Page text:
What are the easiest vegetables to grow?

Interest in grows your own continues to rise and growing your own tasty and healthy fruit and veg at home are easier than ever before.

In brief

The great news is you don’t need an allotment, as even a small garden or just a few pots on the patio can grow a wide range of home-grown vegetables.

Although most vegetables are pretty easy to grow, you may be wondering which are the easiest to get started with? We’re often asked if we can list the easiest – so here’s our top 10 easy, must-haves in the veg garden.

Getting started

To keep things easy and straightforward, it is best to concentrate on those vegetables that can be sown directly where they are to be harvested. Cut-and-come-again salad leaves are ideal as they can be harvested as needed to provide a succession of leaves over several weeks from one sowing.

Many salad crops – particularly radish and lettuce – are hard to beat for their speed from sowing to harvest. They can also be used as ‘catch crops’ – grown in between other long-term crops to make the most of the space.

Many vegetables are attractive and ornamental in their own right, so can be grown alongside your flowers in beds and borders.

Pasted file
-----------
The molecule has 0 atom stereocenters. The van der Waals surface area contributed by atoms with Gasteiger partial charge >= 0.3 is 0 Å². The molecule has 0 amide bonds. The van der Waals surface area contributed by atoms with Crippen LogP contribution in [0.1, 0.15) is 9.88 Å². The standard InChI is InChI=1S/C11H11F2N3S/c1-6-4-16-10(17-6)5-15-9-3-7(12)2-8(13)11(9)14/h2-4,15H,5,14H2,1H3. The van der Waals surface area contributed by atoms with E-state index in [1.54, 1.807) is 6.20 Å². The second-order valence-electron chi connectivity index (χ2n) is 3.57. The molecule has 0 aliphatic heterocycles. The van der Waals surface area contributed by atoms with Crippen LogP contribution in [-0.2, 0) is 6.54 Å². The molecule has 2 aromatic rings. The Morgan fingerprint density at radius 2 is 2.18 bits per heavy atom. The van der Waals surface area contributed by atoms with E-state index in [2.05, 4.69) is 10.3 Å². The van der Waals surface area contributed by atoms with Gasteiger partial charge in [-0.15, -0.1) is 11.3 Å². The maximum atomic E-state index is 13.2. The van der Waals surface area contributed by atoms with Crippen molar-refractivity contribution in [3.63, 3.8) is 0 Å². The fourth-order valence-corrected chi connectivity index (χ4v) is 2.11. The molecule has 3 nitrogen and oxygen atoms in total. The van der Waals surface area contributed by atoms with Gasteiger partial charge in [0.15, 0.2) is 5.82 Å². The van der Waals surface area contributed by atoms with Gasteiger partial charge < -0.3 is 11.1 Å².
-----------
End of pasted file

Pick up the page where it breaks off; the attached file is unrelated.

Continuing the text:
Container cropping

All these – as well as just about every other vegetable – can be grown in containers on the patio or elsewhere in the garden. This means you can just step outside the back door and pick the freshest, tastiest vegetables ever!

Top 10 easiest vegetables to grow

  • Beetroot: Sow at intervals from mid-March. Harvest from 11 weeks after sowing.
  • Broad beans: Best sown in spring. Dwarf varieties need less space and no staking. Harvest around 14 weeks from sowing.
  • Courgettes and Marrows: Sow outdoors once the soil has warmed up from May to the end of June. Compact, bushy varieties are better for small areas and containers. Harvest from 10-14 weeks from sowing.
  • Cut-and-come-again salad leaves: Thin out plants to use in the kitchen, then keep cutting. Harvest from 6-8 weeks after sowing.
  • French beans: Sow outdoors once the soil has warmed up from May to the end of June. Harvest 8-12 weeks from sowing.
  • Lettuce: Small lettuces, such as Tom Thumb or Little Gem, take up less room and there is less wastage. Harvest from 8-14 weeks after sowing.
  • Potatoes: Early varieties are the best and give that new potato taste. Plant seed potatoes from mid- to late March for first earlies, early to mid-April for second earlies. Harvest in 12-14 weeks.
  • Radishes: Sow fortnightly from March to June for a continuous crop. Harvest from 3-4 weeks after sowing.
  • Runner beans: Sow outdoors once the soil has warmed up from May to the end of June. Harvest 12-14 weeks from sowing.
  • Shallots: Plant shallot sets in February or March. Sets are quick to mature, producing a further 8 to 12 shallots each. Ready to harvest in 18 weeks.

Freshly harvested garden vegetables

Expensive vegetables that you can grow at home

Where space is a premium, it’s often a good idea to concentrate on those vegetables that are expensive to buy. So below is our list of those that are cheap and easy to grow, but work out expensive to buy in the shops:

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